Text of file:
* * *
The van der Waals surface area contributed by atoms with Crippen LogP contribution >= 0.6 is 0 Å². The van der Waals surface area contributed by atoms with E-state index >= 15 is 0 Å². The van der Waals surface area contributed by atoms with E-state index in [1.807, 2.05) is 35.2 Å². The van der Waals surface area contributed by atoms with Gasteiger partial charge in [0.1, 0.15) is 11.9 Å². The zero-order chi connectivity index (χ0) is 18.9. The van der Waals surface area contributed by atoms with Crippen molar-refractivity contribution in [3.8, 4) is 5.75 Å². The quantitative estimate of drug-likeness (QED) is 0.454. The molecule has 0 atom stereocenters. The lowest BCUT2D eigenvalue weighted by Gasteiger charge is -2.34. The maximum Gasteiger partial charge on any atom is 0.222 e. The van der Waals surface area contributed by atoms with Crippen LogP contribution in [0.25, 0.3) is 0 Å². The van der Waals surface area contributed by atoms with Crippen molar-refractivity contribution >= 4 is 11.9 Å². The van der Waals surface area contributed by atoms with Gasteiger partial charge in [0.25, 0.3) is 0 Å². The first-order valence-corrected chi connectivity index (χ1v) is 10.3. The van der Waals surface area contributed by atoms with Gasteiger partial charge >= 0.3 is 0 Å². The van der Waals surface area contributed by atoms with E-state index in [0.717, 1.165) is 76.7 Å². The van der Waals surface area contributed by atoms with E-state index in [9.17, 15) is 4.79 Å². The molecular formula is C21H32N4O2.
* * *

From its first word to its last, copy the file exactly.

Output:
The van der Waals surface area contributed by atoms with Crippen LogP contribution >= 0.6 is 0 Å². The van der Waals surface area contributed by atoms with E-state index >= 15 is 0 Å². The van der Waals surface area contributed by atoms with E-state index in [1.807, 2.05) is 35.2 Å². The van der Waals surface area contributed by atoms with Gasteiger partial charge in [0.1, 0.15) is 11.9 Å². The zero-order chi connectivity index (χ0) is 18.9. The van der Waals surface area contributed by atoms with Crippen molar-refractivity contribution in [3.8, 4) is 5.75 Å². The quantitative estimate of drug-likeness (QED) is 0.454. The molecule has 0 atom stereocenters. The lowest BCUT2D eigenvalue weighted by Gasteiger charge is -2.34. The maximum Gasteiger partial charge on any atom is 0.222 e. The van der Waals surface area contributed by atoms with Crippen LogP contribution in [0.25, 0.3) is 0 Å². The van der Waals surface area contributed by atoms with Crippen molar-refractivity contribution >= 4 is 11.9 Å². The van der Waals surface area contributed by atoms with Gasteiger partial charge in [0.25, 0.3) is 0 Å². The first-order valence-corrected chi connectivity index (χ1v) is 10.3. The van der Waals surface area contributed by atoms with Gasteiger partial charge >= 0.3 is 0 Å². The van der Waals surface area contributed by atoms with E-state index in [0.717, 1.165) is 76.7 Å². The van der Waals surface area contributed by atoms with E-state index in [9.17, 15) is 4.79 Å². The molecular formula is C21H32N4O2.